Jacques Cartier

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Jacques Cartier
Jacques Cartier 1851-1852.jpg
Portrait of Jacques Cartier by Théophile Hamel, ca. 1844. No contemporary portraits of Cartier are known.
BornDecember 31, 1491
DiedSeptember 1, 1557(1557-09-01) (aged 65)
OccupationFrench navigator and explorer
Known forFirst European to travel inland in North America. Claimed what is now known as Canada for France.
Signature
Jacques Cartier Signature.svg

Jacques Cartier ( UK: /ˈkɑːrti/ KAR-tee-ay, also US: /ˌkɑːrtiˈ,kɑːrˈtj/ KAR-tee-AY, kar-TYAY, [1] [2] French:  [ʒak kaʁtje] , Quebec French:  [- kaʁt͡sje]; Breton : Jakez Karter; December 31, 1491 September 1, 1557) was a Breton explorer who claimed what is now Canada for France. Jacques Cartier was the first European to describe and map [3] the Gulf of Saint Lawrence and the shores of the Saint Lawrence River, which he named "The Country of Canadas" after the Iroquois names for the two big settlements he saw at Stadacona (Quebec City) and at Hochelaga (Montreal Island). [4] [5] [6] [7]

Contents

Early life

Jacques Cartier was born in 1491 [8] in Saint-Malo, the port on the north-east coast of Brittany. Cartier, who was a respectable mariner, improved his social status in 1520 by marrying Mary Catherine des Granches, member of a leading family. [9] His good name in Saint-Malo is recognized by its frequent appearance in baptismal registers as godfather or witness. [10]

First voyage, 1534

In 1534, two years after the Duchy of Brittany was formally united with France in the Edict of Union, Cartier was introduced to King Francis I by Jean Le Veneur, bishop of Saint-Malo and abbot of Mont Saint-Michel, at the Manoir de Brion. The King had previously invited (although not formally commissioned) the Florentine explorer Giovanni da Verrazzano to explore the eastern coast of North America on behalf of France in 1524. [11] Le Veneur cited voyages to Newfoundland and Brazil as proof of Cartier's ability to "lead ships to the discovery of new lands in the New World". [12]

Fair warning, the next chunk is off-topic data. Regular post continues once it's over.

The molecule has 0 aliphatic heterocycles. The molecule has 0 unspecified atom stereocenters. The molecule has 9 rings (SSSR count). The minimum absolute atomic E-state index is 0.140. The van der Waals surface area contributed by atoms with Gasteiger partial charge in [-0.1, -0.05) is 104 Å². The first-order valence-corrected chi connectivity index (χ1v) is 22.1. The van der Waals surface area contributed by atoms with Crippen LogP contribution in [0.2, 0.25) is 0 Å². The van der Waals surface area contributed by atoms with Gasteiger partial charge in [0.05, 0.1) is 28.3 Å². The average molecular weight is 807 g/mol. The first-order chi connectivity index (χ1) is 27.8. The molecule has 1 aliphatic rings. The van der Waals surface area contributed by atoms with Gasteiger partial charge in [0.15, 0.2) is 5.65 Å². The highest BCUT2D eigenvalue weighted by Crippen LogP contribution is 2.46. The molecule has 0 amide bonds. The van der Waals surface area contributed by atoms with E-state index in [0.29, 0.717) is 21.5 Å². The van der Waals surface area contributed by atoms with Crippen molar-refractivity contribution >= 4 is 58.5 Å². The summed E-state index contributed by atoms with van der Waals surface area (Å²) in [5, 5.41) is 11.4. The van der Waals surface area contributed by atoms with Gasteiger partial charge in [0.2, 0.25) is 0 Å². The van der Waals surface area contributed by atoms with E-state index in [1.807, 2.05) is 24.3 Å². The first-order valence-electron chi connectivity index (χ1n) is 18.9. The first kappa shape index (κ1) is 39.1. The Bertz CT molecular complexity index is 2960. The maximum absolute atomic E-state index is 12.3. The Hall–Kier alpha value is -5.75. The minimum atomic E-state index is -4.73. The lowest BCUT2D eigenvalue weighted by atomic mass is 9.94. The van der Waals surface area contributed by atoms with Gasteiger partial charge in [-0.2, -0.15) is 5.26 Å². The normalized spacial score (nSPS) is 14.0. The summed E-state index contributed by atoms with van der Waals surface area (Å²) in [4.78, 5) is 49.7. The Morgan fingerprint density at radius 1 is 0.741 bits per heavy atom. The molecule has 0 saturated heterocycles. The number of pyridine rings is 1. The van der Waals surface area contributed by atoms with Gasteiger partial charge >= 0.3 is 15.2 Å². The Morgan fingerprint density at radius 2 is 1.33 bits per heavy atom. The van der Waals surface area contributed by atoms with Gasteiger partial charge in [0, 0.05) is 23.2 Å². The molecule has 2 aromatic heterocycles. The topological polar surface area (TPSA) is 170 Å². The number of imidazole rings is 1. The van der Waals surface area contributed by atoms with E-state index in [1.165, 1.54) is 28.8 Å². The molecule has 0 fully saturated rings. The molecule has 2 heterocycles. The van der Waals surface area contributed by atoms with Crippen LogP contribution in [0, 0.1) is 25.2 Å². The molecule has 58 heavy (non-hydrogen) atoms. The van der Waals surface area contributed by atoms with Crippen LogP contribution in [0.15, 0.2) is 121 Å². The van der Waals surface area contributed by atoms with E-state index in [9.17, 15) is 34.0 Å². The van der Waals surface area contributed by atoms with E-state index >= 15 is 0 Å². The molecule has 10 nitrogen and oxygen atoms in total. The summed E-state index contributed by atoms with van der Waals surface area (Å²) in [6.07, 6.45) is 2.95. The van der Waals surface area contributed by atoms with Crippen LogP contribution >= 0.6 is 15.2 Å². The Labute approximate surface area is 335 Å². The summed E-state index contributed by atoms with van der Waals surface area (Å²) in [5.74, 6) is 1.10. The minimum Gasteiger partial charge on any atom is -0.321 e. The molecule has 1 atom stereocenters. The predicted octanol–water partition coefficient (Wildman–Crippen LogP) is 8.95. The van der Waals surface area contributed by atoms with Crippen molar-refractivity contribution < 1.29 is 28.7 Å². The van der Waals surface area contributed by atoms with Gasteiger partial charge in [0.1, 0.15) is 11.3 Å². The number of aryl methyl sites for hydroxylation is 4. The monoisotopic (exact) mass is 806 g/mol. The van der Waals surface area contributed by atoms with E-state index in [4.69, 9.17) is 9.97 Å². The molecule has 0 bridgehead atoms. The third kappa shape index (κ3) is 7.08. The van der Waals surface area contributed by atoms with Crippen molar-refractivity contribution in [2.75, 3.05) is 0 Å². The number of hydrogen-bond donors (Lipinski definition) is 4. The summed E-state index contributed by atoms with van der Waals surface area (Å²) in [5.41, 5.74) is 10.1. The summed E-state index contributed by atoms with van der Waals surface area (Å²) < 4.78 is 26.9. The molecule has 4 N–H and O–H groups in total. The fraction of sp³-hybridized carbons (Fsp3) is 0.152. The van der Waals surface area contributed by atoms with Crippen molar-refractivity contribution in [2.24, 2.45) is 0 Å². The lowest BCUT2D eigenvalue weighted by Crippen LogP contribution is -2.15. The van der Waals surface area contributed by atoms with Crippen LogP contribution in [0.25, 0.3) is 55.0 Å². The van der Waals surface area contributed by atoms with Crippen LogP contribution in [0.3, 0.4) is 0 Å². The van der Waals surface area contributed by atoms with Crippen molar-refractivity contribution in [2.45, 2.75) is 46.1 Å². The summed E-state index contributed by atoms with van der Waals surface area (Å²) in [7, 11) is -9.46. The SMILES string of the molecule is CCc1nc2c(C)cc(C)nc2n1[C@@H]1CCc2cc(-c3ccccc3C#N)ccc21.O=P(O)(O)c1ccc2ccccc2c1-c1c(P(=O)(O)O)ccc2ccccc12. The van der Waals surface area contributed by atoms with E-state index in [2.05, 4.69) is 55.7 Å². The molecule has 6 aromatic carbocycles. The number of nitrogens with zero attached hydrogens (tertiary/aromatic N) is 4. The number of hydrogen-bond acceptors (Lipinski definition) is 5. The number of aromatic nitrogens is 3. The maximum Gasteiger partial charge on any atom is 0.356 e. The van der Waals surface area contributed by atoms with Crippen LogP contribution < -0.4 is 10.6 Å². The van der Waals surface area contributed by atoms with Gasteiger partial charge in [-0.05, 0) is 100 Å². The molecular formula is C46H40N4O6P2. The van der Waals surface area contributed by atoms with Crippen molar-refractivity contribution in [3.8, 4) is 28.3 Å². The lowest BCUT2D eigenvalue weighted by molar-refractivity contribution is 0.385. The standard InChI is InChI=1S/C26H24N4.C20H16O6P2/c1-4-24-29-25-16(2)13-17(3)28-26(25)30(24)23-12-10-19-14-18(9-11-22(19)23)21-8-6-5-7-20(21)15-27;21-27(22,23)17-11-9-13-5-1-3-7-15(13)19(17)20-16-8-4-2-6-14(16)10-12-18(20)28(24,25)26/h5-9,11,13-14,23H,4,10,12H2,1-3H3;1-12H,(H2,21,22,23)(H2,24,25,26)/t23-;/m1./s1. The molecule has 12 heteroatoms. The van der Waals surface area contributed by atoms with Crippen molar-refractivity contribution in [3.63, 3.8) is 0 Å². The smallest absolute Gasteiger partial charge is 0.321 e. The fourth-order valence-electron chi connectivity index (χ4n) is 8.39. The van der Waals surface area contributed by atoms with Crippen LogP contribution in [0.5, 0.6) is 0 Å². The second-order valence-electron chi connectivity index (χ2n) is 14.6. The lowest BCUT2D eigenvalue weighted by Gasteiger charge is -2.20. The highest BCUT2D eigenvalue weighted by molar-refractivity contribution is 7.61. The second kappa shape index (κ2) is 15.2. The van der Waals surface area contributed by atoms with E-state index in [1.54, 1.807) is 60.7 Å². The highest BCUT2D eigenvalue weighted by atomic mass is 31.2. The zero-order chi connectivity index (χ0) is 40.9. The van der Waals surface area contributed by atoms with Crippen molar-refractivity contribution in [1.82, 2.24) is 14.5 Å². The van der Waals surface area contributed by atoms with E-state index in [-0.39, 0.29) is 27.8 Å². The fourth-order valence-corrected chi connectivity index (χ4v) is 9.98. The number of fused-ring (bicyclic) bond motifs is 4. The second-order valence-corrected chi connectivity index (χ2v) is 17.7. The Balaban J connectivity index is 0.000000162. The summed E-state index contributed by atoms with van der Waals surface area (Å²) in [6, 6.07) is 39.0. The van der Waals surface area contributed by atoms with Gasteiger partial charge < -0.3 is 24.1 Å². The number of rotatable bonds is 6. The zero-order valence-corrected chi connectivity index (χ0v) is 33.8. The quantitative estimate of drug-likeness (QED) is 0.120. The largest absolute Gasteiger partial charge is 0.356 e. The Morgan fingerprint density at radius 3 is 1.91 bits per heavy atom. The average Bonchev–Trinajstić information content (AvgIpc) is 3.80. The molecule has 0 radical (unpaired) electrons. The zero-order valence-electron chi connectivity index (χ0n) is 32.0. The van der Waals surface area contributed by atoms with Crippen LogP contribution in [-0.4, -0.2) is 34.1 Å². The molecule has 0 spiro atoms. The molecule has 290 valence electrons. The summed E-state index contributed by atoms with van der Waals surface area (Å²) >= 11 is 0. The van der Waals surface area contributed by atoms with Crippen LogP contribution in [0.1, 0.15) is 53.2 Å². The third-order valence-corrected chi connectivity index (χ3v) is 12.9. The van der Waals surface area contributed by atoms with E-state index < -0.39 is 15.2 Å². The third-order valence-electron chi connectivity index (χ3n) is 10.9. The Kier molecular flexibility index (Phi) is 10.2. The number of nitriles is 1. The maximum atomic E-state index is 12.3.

Route of Cartier's first voyage Cartier First Voyage Map 1.png
Route of Cartier's first voyage

On April 20, 1534, [13] Cartier set sail under a commission from the king, hoping to discover a western passage to the wealthy markets of Asia. [14] In the words of the commission, he was to "discover certain islands and lands where it is said that a great quantity of gold and other precious things are to be found".

It took him twenty days to sail across the ocean. Starting on May 10 of that year, he explored parts of Newfoundland, the Strait of Belle Isle and southern shore of the Labrador Peninsula, the Gaspé and North Shore coastlines on the Gulf of St. Lawrence, and some parts of the coasts of the Gulf's main islands, including Prince Edward Island, Anticosti Island and the Magdalen Islands. During one stop at Îles aux Oiseaux (Islands of the Birds, now the Rochers-aux-Oiseaux federal bird sanctuary, northeast of Brion Island in the Magdalen Islands), his crew slaughtered around 1000 birds, most of them great auks (extinct since 1852). Cartier's first two encounters with aboriginal peoples in Canada on the north side of Chaleur Bay, most likely the Mi'kmaq, were brief; some trading occurred.

His third encounter took place on the shores of Gaspé Bay with a party of St. Lawrence Iroquoians, where on July 24 he planted a cross to claim the land for France. [15] The 10-metre cross bearing the words "Long Live the King of France" claimed possession of the territory in the King's name. The change in mood was a clear indication that the Iroquoians understood Cartier's actions. Here he kidnapped the two sons of their chief, Donnacona. [16] Cartier wrote that they later told him this region where they were captured (Gaspé) was called by them Honguedo. The natives' chief at last agreed that they could be taken, under the condition that they return with European goods to trade. [17]

Cartier returned to France in September 1534, sure that he had reached an Asian land.

Second voyage, 1535–1536

Jacques Cartier set sail for a second voyage on May 19 of the following year with three ships, 110 men, and his two Iroquoian captives. Reaching the St. Lawrence, he sailed upriver for the first time, and reached the Iroquoian capital of Stadacona, where Chief Donnacona ruled.[ citation needed ]

Route of Cartier's second voyage. Cartier Second Voyage Map 1.png
Route of Cartier's second voyage.